sent WRQ <file=openwrt-ar71xx-generic-wzr-hp-g300nh2-squashfs-tftp.bin, mode=octet>
tftp: sendto: Can't assign requested address
tftp> put gargoyle_1.5.8-ar71xx-generic-wzr-hp-g300nh2-squashfs-tftp.bin
sent WRQ <file=openwrt-ar71xx-generic-wzr-hp-g300nh2-squashfs-tftp.bin, mode=octet>
tftp: sendto: Can't assign requested address
tftp> put gargoyle_1.5.8-ar71xx-generic-wzr-hp-g300nh2-squashfs-tftp.bin
sent WRQ <file=openwrt-ar71xx-generic-wzr-hp-g300nh2-squashfs-tftp.bin, mode=octet>
tftp: sendto: Can't assign requested address
tftp> put gargoyle_1.5.8-ar71xx-generic-wzr-hp-g300nh2-squashfs-tftp.bin
sent WRQ <file=openwrt-ar71xx-generic-wzr-hp-g300nh2-squashfs-tftp.bin, mode=octet>
tftp: sendto: Can't assign requested address
tftp> put gargoyle_1.5.8-ar71xx-generic-wzr-hp-g300nh2-squashfs-tftp.bin
sent WRQ <file=openwrt-ar71xx-generic-wzr-hp-g300nh2-squashfs-tftp.bin, mode=octet>
tftp: sendto: Can't assign requested address
tftp> put gargoyle_1.5.8-ar71xx-generic-wzr-hp-g300nh2-squashfs-tftp.bin
sent WRQ <file=openwrt-ar71xx-generic-wzr-hp-g300nh2-squashfs-tftp.bin, mode=octet>
^[[A
^[[A
sent WRQ <file=openwrt-ar71xx-generic-wzr-hp-g300nh2-squashfs-tftp.bin, mode=octet>
^[[A
^[[A
sent WRQ <file=openwrt-ar71xx-generic-wzr-hp-g300nh2-squashfs-tftp.bin, mode=octet>
^[[A
^[[Asent WRQ <file=openwrt-ar71xx-generic-wzr-hp-g300nh2-squashfs-tftp.bin, mode=octet>
sent WRQ <file=openwrt-ar71xx-generic-wzr-hp-g300nh2-squashfs-tftp.bin, mode=octet>
sent WRQ <file=openwrt-ar71xx-generic-wzr-hp-g300nh2-squashfs-tftp.bin, mode=octet>
sent WRQ <file=openwrt-ar71xx-generic-wzr-hp-g300nh2-squashfs-tftp.bin, mode=octet>
sent WRQ <file=openwrt-ar71xx-generic-wzr-hp-g300nh2-squashfs-tftp.bin, mode=octet>
received ACK <block=0> (Here it started working so I quit repeating the command.)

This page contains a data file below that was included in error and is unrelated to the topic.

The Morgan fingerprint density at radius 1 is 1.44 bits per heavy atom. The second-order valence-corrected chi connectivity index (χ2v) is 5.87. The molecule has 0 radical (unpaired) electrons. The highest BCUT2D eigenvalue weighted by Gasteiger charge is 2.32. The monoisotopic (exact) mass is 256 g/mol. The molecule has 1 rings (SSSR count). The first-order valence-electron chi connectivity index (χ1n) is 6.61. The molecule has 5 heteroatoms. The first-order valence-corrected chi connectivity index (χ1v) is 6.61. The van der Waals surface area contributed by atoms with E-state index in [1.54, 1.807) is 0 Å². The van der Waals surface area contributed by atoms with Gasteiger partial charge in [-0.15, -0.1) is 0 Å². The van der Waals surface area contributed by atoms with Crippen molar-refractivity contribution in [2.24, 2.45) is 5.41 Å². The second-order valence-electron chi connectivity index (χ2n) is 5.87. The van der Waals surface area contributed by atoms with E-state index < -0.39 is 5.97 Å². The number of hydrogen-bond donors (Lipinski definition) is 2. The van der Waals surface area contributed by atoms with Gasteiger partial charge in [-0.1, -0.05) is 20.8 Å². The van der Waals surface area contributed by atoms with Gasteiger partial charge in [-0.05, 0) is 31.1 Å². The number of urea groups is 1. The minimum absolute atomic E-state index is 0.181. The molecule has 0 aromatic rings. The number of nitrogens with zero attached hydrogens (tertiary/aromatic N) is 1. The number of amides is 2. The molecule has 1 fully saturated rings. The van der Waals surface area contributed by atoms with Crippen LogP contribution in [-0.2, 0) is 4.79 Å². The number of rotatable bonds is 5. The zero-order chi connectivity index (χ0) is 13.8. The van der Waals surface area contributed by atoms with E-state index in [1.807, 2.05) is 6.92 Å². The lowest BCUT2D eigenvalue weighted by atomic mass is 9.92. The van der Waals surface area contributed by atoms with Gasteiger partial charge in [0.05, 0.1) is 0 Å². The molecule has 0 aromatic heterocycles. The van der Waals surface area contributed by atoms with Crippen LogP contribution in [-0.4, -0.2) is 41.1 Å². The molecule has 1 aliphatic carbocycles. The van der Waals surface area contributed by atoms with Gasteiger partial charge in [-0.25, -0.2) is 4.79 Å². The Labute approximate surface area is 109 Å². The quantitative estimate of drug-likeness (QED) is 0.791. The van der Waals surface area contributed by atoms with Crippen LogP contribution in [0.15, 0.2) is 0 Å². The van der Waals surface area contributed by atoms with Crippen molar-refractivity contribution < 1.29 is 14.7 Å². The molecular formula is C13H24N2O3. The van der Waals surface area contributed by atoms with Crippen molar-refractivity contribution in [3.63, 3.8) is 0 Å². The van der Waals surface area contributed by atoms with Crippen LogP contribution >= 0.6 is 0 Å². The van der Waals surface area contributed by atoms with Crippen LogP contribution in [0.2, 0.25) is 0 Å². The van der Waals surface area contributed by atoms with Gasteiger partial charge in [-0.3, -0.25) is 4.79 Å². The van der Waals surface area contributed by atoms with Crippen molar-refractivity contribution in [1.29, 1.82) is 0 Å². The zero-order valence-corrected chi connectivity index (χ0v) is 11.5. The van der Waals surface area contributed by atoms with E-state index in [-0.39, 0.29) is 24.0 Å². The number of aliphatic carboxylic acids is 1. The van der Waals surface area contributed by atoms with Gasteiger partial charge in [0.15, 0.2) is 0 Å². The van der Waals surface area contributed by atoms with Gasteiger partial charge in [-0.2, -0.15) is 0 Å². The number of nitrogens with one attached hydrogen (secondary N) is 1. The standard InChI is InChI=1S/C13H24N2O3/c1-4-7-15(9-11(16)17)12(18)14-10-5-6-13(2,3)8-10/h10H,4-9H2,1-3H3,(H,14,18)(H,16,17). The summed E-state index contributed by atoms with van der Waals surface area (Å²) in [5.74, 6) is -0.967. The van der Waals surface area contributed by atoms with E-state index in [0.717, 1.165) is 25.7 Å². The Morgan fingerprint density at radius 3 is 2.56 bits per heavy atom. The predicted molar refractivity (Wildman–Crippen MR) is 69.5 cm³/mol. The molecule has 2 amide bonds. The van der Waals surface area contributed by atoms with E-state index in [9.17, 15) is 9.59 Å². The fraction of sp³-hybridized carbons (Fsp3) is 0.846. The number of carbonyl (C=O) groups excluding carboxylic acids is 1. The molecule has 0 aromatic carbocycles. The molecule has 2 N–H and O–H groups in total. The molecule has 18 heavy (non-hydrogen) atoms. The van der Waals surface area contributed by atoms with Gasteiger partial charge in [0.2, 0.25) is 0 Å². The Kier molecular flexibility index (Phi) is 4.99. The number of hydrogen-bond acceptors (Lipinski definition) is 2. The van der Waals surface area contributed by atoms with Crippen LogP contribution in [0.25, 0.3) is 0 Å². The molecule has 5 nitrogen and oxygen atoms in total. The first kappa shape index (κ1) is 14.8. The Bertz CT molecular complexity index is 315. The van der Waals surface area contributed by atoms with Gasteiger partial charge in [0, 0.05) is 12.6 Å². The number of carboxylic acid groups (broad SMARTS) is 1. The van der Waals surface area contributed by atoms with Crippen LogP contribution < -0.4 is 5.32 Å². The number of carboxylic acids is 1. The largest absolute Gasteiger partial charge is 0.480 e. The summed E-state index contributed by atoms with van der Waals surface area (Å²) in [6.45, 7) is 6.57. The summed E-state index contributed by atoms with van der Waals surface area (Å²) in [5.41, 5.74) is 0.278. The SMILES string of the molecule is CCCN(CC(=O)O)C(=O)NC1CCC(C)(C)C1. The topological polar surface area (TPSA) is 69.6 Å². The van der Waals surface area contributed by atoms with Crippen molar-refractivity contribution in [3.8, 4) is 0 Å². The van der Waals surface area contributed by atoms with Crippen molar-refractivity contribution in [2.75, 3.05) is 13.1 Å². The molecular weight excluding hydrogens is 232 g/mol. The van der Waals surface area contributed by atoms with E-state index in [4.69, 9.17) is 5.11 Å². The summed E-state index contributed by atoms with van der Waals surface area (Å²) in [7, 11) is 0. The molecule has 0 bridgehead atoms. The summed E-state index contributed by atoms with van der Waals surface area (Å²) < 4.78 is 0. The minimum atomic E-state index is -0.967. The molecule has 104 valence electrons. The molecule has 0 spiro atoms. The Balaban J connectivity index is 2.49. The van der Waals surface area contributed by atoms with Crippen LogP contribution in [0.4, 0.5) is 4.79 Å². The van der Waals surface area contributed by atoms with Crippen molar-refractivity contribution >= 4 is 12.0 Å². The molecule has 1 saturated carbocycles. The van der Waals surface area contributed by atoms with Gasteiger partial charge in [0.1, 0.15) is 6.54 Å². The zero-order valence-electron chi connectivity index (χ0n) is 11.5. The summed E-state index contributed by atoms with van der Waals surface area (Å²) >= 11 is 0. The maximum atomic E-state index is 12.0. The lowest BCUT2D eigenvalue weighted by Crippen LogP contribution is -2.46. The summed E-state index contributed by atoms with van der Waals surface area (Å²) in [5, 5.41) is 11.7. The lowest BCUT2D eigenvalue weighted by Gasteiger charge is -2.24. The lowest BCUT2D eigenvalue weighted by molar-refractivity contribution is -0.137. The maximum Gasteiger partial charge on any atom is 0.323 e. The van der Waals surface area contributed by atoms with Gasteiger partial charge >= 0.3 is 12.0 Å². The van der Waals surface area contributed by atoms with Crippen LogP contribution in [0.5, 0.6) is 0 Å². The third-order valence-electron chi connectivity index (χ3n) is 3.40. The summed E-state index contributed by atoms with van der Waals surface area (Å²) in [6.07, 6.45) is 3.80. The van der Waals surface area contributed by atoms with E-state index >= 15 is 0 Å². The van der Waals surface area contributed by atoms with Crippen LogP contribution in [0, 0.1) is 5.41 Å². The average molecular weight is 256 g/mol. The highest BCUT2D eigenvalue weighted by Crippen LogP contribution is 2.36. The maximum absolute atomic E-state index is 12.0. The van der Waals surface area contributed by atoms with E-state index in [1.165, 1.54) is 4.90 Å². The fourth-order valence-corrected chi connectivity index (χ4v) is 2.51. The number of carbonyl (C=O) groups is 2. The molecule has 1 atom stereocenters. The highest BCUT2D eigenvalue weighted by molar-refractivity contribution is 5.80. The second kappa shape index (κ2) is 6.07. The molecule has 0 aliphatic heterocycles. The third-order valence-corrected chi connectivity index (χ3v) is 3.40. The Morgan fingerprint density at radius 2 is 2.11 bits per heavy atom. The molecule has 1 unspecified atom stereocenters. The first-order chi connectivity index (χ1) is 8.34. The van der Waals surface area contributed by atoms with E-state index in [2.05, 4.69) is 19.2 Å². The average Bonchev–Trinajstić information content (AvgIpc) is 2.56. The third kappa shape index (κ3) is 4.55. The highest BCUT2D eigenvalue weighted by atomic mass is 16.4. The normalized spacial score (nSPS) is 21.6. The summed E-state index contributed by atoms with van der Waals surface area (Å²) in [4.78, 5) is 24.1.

sent DATA <block=1, 512 bytes>
received ACK <block=1>
sent DATA <block=2, 512 bytes>
received ACK <block=2>

etc., etc.….

sent DATA <block=5120, 512 bytes>
received ACK <block=5120>
sent DATA <block=5121, 36 bytes>
received ACK <block=5121>
Sent 2621476 bytes in 8.1 seconds


6. Once the TFTP was complete, I deleted the static ARP entry on my Mac:

$ sudo arp -da
192.168.11.1 (192.168.11.1) deleted 
192.168.11.255 (192.168.11.255) deleted
224.0.0.251 (224.0.0.251) deleted
255.255.255.255 (255.255.255.255) deleted

7. ...And changed my IP from Manual to DHCP again (reverse of step 2)

8. I then set ping to sound an alert when the router came up:
ping -a 192.168.1.1

9. When the router came up I logged in via HTTP and SSH at 192.168.1.1!







I have to say, after trying Gargoyle for a few days now, it's awesome. It may not be super pretty looking, but the bandwidth control features, etc. are out of this world. And now I've been initiated into the world of custom firmware! (And bricking...!)



Denied! ;)


If you want to try it before committing, there's a really awesome online read-only version of the webUI you can try!:

http://router-firmware-test.gamma.nu/Gargoyle/

Gargoyle isn't for everybody, but free custom firmware is! Or at least it's for everybody who wants to get super-duper business-grade features on a home router!!